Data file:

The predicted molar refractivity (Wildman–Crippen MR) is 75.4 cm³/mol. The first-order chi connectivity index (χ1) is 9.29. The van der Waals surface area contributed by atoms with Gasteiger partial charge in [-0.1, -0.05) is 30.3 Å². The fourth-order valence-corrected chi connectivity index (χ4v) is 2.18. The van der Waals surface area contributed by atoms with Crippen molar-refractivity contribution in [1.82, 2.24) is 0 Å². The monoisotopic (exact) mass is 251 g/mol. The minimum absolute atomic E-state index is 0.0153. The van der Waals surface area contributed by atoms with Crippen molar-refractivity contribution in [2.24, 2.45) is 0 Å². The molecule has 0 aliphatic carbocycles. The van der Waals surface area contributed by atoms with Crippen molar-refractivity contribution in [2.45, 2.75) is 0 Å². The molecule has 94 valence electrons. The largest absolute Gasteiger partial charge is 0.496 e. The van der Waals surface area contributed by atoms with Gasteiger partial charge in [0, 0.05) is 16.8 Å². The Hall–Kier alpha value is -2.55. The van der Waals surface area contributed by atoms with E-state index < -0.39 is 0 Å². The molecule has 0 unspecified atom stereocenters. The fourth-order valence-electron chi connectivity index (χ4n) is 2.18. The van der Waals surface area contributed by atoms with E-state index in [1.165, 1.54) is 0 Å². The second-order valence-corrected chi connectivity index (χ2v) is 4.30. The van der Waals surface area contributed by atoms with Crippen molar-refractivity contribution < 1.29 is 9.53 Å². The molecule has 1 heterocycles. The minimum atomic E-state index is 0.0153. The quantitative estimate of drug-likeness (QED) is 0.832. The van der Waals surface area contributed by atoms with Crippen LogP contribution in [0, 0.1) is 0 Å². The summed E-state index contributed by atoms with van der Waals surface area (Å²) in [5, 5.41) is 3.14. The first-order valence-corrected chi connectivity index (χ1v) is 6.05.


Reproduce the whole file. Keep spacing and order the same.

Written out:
The predicted molar refractivity (Wildman–Crippen MR) is 75.4 cm³/mol. The first-order chi connectivity index (χ1) is 9.29. The van der Waals surface area contributed by atoms with Gasteiger partial charge in [-0.1, -0.05) is 30.3 Å². The fourth-order valence-corrected chi connectivity index (χ4v) is 2.18. The van der Waals surface area contributed by atoms with Crippen molar-refractivity contribution in [1.82, 2.24) is 0 Å². The monoisotopic (exact) mass is 251 g/mol. The minimum absolute atomic E-state index is 0.0153. The van der Waals surface area contributed by atoms with Crippen molar-refractivity contribution in [2.24, 2.45) is 0 Å². The molecule has 0 aliphatic carbocycles. The van der Waals surface area contributed by atoms with Crippen molar-refractivity contribution in [2.45, 2.75) is 0 Å². The molecule has 94 valence electrons. The largest absolute Gasteiger partial charge is 0.496 e. The van der Waals surface area contributed by atoms with Gasteiger partial charge in [0, 0.05) is 16.8 Å². The Hall–Kier alpha value is -2.55. The van der Waals surface area contributed by atoms with E-state index < -0.39 is 0 Å². The molecule has 0 unspecified atom stereocenters. The fourth-order valence-electron chi connectivity index (χ4n) is 2.18. The van der Waals surface area contributed by atoms with E-state index in [1.165, 1.54) is 0 Å². The second-order valence-corrected chi connectivity index (χ2v) is 4.30. The van der Waals surface area contributed by atoms with Crippen molar-refractivity contribution < 1.29 is 9.53 Å². The molecule has 1 heterocycles. The minimum atomic E-state index is 0.0153. The quantitative estimate of drug-likeness (QED) is 0.832. The van der Waals surface area contributed by atoms with Crippen LogP contribution in [0, 0.1) is 0 Å². The summed E-state index contributed by atoms with van der Waals surface area (Å²) in [5, 5.41) is 3.14. The first-order valence-corrected chi connectivity index (χ1v) is 6.05.